I'm sure idiotic examples like this will continue to pop up, but I pray that on big issues - fighting oil wars, polluting the ecosphere, or wasting our youth on junk food & TV - enough people will refuse to participate and we'll force the stupid system to change. Isn't that the heart of responsible citizenship?

Saturday, July 07, 2007

Saving Animals

One of the few depressing aspects of cycling across country is road kill (see Mike Novak's blog from Aug '06 The Catalysts, especially Tala, have been preventing road kill one animal at a time. The eleven-year-old heroine has, as of this writing, carried two turtles off the pavement, raising the question "do you save a turtle by taking it back to where it came from or taking it over to where it's headed?"

We witnessed a dog getting wounded by a hit and run driver the other day. This made us more glad we'd managed to shake off the dog who followed us for several miles the day before. He was freaking us out because he had no fear of cars. We finally found an empty chicken-wired yard with a gate we could open and latch him inside. I'm sure whoever came home to find a dog from miles down the road was surprised, but at least the dog was alive.

The greatest rescue was the one Michele pulled off the other day. When she spied the small, spotted faun about to dash in front of cars, she began to yell loudly and ride between them. She continued to chase the baby deer down the barrow pit until the dangerous cars had passed, when she allowed it to continue to search for its mother. And the Catalysts of HOPE ride on, saving the world one animal at a time.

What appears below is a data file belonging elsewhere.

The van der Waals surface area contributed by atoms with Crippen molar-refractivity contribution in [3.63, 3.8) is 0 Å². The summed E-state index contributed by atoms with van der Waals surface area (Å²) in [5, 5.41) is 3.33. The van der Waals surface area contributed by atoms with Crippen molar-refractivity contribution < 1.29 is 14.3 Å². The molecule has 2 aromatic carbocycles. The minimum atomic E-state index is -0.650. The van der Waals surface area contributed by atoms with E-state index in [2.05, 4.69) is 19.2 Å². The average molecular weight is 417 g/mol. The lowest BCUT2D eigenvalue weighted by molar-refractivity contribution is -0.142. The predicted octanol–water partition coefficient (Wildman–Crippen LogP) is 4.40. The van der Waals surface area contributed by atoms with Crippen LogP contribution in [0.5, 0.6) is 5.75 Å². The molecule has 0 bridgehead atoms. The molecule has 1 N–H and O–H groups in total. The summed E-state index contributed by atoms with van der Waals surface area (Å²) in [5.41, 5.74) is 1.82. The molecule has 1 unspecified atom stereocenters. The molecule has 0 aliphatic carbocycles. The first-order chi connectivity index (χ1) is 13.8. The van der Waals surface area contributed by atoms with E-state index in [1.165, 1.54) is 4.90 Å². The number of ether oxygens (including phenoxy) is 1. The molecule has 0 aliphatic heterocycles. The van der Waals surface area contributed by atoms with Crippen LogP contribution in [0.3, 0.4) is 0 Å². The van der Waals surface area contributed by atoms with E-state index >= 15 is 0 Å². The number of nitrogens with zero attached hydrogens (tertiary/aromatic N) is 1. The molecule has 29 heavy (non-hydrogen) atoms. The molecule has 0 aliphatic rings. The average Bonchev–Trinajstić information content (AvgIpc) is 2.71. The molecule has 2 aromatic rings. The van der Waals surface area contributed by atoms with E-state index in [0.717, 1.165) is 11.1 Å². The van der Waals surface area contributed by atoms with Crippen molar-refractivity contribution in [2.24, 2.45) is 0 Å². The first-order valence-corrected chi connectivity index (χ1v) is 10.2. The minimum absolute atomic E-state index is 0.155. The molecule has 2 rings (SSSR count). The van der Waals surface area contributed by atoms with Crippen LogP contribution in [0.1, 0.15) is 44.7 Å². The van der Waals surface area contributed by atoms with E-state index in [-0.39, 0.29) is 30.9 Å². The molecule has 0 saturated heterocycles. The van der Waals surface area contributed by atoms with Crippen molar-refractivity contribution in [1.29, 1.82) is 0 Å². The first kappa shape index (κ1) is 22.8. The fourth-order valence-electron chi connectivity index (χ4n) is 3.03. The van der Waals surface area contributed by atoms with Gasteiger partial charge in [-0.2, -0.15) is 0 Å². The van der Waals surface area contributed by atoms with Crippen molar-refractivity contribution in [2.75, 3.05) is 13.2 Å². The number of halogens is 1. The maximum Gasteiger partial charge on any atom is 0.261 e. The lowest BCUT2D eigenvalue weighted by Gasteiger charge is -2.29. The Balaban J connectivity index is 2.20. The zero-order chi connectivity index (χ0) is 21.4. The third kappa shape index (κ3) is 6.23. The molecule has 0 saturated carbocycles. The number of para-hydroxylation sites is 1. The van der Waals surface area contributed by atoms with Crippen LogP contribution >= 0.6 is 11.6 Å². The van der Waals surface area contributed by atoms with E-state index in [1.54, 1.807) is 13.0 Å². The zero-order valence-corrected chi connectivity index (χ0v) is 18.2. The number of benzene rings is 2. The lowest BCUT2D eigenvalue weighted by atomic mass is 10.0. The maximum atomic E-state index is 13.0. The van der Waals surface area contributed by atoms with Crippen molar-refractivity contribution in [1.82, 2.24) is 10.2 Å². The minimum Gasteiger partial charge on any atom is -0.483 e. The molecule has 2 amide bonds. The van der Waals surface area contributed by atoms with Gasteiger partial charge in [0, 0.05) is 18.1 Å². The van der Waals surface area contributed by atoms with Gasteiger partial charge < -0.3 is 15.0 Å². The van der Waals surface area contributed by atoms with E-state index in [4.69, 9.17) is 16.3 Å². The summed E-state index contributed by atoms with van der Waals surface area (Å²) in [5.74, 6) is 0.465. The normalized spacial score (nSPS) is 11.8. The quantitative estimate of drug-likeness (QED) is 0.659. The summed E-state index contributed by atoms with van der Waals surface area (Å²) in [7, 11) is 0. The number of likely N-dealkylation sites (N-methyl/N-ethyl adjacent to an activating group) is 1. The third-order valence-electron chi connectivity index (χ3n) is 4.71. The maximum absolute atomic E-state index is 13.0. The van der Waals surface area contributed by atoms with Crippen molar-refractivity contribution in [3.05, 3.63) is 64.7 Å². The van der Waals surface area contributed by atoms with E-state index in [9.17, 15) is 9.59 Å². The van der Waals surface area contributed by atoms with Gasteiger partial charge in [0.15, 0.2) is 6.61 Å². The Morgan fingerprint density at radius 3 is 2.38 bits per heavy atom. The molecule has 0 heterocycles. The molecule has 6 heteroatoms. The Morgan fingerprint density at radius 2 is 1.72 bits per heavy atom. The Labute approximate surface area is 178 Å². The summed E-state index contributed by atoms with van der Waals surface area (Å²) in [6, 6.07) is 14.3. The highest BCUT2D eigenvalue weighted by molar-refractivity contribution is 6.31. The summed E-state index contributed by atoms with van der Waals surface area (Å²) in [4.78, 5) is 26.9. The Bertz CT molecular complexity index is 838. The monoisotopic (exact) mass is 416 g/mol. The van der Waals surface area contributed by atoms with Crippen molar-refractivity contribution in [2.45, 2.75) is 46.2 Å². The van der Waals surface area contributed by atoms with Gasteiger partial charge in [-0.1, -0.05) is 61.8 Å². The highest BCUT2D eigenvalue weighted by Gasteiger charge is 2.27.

Sunday, July 01, 2007

Dancing Between the Raindrops

Bicyclists from the Pacific Northwest are familiar with riding in the rain, but Central Texas rain is a whole different thing than Oregon rain. Down here they have thunder and lightening, massive downpours, and flash flooding. The amazing thing is, we've barely gotten wet.

Now I'm not claiming divine protection, but I can't explain the fantastic fortune we've been served on this ride. It goes beyond the extreme generosity of complete strangers, which has certainly surrounded us. For example, there was the time I said a punch would make a recurring repair job easier and then found one in the middle of the bike path.

Yesterday it got even more mysterious. We'd been given three reflective vests by a concerned highway worker. A certain eleven-year-old resisted wearing hers, even after her mother pinned it to fit more closely. The vest kept getting stuffed into a trailer and eventually got lost. Yesterday we found the vest, complete with identifying pins, on the side of a road we'd never before traveled. We're mystified.

So we'll continue to marvel as we ride by newly formed lakes lined with cactus and mesquite. We're grateful for the grace we enjoy and we anticipate spreading that peace wide enough to cover all who suffer in Iraq.